Critics often describe shows they like as "character-driven," but what does that even mean? It means that a show thinks one individual can be a universe: One person can be deep, contradictory, selfish, grand and surprising in any number of ways. Character-driven shows know that when shaggy, unfinished, evolving people (words that describe all of us) come into contact with each other, the results are unpredictable. As is the case with "Rectify," "Happy Valley," "Orange Is the New Black" and other wonderfully observational dramas that have come down the pike of late, this show is full of people who seem like people, not TV characters. That's not the only way for a show to approach its characters: I like melodramatic stories and outsized people as much as the next "Scandal" fan. But the array of strikingly detailed individuals in "Transparent" make the crop of characters on most of the new broadcast network shows seem even more pallid and forgettable by comparison.
The Pfeffermans are frustratingly myopic, but each has wonderful qualities too. The youngest, Ali (Gaby Hoffmann), can't get her life together at all, but she's the only sibling who pays attention to Ed, Shelley's second husband, who has dementia that prevents him from speaking. Sarah (Amy Landecker) is hypervigilant to the point of exhaustion (at one point, she wipes barbecue sauce off Maura's face, as if she was one of her kids), but she's genuinely and painfully torn about a secret that lies at the heart of her life. Josh (Jay Duplass) at first comes across as a classic Los Angeles hipster douchebro, but slowly, "Transparent" reveals his wounds and makes you wonder just how deep his damage goes.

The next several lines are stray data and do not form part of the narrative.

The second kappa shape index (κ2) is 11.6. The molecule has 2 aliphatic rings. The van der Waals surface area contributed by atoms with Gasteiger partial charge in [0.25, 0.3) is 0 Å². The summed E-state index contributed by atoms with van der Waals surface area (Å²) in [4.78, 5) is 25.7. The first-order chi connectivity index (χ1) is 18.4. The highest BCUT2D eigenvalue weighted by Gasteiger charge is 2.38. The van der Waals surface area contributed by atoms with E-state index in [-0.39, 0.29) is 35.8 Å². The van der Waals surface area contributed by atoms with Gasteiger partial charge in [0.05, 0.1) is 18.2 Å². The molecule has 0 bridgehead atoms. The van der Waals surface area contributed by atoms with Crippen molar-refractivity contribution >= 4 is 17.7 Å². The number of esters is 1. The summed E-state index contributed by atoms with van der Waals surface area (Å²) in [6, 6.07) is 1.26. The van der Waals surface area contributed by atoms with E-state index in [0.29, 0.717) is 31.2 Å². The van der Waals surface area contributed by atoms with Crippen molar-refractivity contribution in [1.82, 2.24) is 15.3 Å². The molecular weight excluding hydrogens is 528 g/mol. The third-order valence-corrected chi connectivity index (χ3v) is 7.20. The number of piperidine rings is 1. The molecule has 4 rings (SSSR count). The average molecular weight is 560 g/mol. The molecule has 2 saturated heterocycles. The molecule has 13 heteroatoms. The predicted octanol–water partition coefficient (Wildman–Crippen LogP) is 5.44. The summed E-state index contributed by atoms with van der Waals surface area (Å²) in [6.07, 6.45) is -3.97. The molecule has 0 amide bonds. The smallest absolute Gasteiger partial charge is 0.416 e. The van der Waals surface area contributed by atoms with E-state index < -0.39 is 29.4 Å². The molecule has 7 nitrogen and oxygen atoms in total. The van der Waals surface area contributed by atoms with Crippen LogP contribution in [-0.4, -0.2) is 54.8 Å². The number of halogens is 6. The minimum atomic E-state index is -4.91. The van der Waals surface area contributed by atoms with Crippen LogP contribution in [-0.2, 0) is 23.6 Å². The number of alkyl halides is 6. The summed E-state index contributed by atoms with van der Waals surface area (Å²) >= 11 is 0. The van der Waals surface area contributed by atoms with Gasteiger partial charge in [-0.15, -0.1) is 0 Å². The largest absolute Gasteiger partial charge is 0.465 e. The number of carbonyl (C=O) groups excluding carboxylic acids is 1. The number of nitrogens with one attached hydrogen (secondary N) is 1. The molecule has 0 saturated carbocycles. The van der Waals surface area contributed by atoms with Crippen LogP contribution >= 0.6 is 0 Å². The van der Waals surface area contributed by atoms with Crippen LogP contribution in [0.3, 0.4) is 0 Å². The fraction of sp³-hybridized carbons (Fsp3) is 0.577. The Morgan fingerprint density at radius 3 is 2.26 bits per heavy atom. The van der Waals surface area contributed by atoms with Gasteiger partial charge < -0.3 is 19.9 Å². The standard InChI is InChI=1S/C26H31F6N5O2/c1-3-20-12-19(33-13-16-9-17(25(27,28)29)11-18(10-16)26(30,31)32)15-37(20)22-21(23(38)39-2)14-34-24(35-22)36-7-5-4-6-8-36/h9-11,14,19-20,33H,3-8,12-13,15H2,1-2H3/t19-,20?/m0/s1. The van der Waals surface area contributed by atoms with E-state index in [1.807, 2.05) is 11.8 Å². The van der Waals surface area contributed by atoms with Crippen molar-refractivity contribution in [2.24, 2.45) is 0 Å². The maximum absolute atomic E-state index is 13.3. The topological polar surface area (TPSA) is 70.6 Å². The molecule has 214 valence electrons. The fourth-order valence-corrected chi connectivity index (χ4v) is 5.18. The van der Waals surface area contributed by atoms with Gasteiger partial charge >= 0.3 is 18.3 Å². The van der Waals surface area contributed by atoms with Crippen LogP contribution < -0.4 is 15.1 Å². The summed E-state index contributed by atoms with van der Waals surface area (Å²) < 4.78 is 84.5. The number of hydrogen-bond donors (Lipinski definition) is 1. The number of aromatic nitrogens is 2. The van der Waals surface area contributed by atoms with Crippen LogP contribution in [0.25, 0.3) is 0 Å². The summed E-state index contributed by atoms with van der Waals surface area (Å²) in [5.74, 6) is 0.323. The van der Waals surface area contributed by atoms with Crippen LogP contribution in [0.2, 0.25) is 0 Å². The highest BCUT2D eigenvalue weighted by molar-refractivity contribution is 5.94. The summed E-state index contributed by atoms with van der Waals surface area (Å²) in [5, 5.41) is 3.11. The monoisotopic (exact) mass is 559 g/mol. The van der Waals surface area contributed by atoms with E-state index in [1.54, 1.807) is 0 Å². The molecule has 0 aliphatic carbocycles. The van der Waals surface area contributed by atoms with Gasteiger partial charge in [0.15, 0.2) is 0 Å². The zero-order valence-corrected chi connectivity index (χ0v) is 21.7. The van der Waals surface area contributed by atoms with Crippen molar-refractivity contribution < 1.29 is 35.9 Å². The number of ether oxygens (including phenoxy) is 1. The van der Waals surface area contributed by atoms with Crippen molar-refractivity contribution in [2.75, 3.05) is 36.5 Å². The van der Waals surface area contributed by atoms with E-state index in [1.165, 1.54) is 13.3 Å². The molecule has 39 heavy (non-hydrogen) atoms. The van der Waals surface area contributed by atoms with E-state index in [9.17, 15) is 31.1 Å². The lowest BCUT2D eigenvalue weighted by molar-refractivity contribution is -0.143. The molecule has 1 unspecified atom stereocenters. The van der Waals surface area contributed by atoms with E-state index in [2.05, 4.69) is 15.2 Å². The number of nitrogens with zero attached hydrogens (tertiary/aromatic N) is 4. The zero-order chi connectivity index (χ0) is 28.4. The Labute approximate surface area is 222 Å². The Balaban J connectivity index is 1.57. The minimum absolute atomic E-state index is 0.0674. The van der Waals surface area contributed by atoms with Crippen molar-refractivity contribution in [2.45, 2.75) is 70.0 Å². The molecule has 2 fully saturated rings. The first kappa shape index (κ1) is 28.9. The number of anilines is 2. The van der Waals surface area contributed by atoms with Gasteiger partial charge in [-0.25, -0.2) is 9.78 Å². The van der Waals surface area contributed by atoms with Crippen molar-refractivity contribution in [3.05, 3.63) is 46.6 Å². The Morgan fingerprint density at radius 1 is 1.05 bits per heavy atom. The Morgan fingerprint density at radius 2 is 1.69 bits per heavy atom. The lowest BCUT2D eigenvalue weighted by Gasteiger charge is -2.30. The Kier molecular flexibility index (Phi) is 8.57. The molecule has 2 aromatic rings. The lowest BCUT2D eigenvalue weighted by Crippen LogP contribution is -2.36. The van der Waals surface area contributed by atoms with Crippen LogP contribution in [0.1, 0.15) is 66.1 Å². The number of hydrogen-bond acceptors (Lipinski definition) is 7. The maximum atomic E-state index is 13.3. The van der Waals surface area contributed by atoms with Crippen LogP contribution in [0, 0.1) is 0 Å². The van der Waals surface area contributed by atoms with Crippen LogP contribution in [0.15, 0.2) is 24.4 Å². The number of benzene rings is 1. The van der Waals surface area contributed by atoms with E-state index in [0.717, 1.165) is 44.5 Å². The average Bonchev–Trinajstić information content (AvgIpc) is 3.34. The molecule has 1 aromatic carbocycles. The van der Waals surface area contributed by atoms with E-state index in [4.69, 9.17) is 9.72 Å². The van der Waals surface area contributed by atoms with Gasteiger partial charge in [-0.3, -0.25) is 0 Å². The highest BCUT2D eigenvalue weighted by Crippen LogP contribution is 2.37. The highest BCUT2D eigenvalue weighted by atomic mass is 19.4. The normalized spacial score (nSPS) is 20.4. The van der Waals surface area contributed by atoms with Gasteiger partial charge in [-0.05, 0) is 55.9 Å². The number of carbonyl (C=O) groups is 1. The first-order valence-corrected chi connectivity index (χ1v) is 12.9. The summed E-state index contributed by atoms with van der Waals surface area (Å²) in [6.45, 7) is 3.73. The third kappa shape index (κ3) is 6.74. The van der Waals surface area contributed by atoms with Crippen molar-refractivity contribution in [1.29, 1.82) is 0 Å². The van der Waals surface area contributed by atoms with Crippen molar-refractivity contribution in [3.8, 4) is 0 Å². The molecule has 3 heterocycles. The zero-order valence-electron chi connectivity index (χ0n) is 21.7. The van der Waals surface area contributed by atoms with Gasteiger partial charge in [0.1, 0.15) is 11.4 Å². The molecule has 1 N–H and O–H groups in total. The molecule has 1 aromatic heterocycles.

Here's a character-driven Maura moment: In a flashback, Mort sits in his office and takes a bag from a nice department store from a desk drawer. He takes a colorful blouse from the bag and ponders it. Given what we know about Mort and Maura at that point in the show's narrative, the moment resonates in any number of ways (and the sub-plot's coda resonates even more). Who do we choose to be, what spaces are safe for our most private selves, can people every truthfully see themselves or the people around them? "Transparent" explores these questions with conscious intent and thoughtful energy -- and it's funny too, because life is just ridiculous sometimes, whatever your secrets or sadnesses.
Every single one of the characters in "Transparent" is in transition: They're all confronting truths in their lives -- some of them painful, some of them liberating, many of them both. What's astonishing about the show is how compassionately Soloway treats all of these people while essentially putting them under a microscope. Soloway doesn't handle the Pfeffermans with kid gloves; they're not saints or tragic figures. Those making "Transparent" are simply curious about these people and what they'll do next, and that curiosity is addictive.
One word of caution as you tackle the first season of "Transparent": Don't binge. There's a lot to process and savor here. Like Maura, take it slow.
Season 1 of "Transparent" premieres Friday, Sept. 26, at 9:00 a.m. ET on Amazon Prime.
My colleague Erin Whitney spoke to Jeffrey Tambor, Gaby Hoffmann and Jill Soloway about the show. I also interviewed to Soloway earlier this year; that discussion can be found here and in podcast form. Ryan McGee and I discussed "Transparent" in the most recent Talking TV podcast, which is here, on iTunes and below.